Deep venous thrombosis (DVT), which may cause serious pulmonary embolism (PE), is a fatal disease because of its high morbidity and mortality [13]. DVT is the most feared complication of major joint arthroplasy such as total hip arthroplasity (THA) and total knee arthroplasty (TKA) [4, 5]. Despite advances in surgical technique and clinical managements, patients undergoing these surgeries in the lower limbs remain at high risk for DVT and PE. Although DVT is often occurred within 24–48 hours after TKA, there is also a case that DVT is occurred on the day after this surgery [6]. It is therefore critical to predict the occurrence of DVT as early as possible for the prevention of PE in these patients. However, there is presently no single laboratory marker available to predict or exclusively confirm the diagnosis of DVT [7, 8].

The most widely accepted and utilized assay, D-dimer, is highly sensitive and therefore useful for exclusion of the disease but lacks the specificity necessary to confirm the diagnosis [7]. For this reason additional studies including duplex ultrasound, venography, V/Q scanning, helical thoracic and pelvic CT scans and pulmonary angiography remain the standard for diagnosis of DVT and PE.

The global thrombosis test (GTT) is a novel comprehensive test of platelet reactivity, coagulation, and spontaneous thrombolytic activity [9]. As this test is performed from whole (non-anticoagulated) blood, it is genuinely different, and free from many of the shortcomings of conventional platelet test and coagulation, which employ citrate-anti-coagulated blood [914]. The aim of the present study was to investigate whether this novel test of overall thrombotic and thrombolytic status can predict the incidence of DVT in patient with undergoing TKA.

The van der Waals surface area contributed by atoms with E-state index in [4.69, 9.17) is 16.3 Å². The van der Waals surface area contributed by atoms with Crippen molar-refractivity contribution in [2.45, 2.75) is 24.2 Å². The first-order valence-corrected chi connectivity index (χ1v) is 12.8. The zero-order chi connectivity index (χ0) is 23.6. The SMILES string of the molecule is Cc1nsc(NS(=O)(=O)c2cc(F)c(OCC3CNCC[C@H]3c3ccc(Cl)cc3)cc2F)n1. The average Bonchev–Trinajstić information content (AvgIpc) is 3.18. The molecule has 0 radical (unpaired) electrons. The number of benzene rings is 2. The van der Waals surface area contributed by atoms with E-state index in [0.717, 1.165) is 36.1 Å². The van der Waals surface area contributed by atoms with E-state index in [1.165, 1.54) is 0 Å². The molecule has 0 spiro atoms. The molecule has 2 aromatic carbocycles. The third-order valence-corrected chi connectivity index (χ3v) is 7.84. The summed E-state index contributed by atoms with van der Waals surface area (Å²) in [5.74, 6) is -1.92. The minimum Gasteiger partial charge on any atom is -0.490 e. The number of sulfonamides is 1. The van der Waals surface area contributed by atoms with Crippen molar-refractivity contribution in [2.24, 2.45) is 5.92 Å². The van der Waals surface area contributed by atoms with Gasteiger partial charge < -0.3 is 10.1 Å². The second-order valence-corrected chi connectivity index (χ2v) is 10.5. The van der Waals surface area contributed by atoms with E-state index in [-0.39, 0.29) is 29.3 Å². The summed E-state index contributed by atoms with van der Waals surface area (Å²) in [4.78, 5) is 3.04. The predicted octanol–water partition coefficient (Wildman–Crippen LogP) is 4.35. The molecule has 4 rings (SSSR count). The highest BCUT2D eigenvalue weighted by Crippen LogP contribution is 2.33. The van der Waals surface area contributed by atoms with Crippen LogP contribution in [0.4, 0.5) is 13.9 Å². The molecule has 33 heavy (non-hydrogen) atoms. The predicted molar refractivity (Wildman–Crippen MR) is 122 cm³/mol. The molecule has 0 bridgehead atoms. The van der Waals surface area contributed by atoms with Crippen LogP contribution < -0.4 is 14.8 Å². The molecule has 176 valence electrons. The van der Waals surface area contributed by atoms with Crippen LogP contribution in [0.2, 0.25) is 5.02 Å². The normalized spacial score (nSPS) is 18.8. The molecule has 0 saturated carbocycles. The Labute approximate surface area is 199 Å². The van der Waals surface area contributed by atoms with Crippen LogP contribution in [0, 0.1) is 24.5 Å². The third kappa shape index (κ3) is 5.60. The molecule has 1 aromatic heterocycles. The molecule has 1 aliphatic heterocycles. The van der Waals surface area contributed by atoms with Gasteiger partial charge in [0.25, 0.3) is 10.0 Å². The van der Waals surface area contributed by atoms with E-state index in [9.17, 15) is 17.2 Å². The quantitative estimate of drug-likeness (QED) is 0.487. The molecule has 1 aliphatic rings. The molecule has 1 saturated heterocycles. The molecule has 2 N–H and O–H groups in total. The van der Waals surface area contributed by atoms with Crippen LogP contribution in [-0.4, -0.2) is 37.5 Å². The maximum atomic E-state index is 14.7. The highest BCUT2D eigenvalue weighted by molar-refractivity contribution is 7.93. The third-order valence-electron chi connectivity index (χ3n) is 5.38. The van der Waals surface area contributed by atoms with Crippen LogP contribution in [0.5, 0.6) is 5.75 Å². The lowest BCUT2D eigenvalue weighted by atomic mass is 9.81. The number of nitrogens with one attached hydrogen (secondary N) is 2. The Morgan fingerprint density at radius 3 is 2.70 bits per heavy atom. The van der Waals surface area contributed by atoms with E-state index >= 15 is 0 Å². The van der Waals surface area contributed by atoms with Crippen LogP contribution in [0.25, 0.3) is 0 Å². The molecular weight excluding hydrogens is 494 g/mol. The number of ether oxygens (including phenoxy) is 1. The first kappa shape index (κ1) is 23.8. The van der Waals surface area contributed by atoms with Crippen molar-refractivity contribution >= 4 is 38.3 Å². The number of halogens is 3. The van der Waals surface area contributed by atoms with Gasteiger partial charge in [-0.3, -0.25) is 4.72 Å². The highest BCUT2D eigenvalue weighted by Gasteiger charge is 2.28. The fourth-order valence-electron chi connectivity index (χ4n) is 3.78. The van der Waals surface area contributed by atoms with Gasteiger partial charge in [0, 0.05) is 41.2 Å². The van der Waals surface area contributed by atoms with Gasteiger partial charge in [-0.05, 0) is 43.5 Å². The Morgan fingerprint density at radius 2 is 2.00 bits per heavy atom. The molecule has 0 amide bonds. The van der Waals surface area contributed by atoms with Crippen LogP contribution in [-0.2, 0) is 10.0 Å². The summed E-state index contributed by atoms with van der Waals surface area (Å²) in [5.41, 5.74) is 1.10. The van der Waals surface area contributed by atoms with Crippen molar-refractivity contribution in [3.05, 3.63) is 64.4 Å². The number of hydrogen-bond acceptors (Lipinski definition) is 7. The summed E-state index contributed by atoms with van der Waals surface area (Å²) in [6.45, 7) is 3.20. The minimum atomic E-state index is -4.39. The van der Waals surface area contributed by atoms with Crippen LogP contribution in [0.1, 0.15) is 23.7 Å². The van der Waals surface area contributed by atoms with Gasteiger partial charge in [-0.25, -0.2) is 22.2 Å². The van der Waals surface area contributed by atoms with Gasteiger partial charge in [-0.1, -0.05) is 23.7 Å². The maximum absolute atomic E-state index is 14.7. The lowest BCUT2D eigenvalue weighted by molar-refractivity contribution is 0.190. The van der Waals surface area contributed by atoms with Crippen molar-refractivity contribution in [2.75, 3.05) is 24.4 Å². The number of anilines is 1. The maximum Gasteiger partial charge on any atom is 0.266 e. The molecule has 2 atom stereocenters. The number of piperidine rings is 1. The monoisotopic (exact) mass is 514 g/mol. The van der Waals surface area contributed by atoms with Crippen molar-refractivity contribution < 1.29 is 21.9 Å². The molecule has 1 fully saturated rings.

Methods

Study population

The study protocol was approved by the Ethics Committee of Kinki University Faculty of Medicine (Osakasayama, Japan), and written informed consent was obtained from each patient. The study included 31 patients (3 male and 28 female) with osteoarthritis (n = 24), rheumatoid arthritis (n = 6) and ankylosing spondylitis (n = 1), who underwent TKA consecutively between September 2010 and November 2011 by well-trained operator who has been performing TKA more than 28 years experience of TKA. The patients ranged in age from 55 to 84 years (mean ± SD, 72.3 ± 7.6 years). The medication of anti-coagulant, such as heparin was discontinued a week before surgery in patients undergoing anticoagulative theraphy. The total operation time was 86 ± 11 min.

Doppler ultrasonography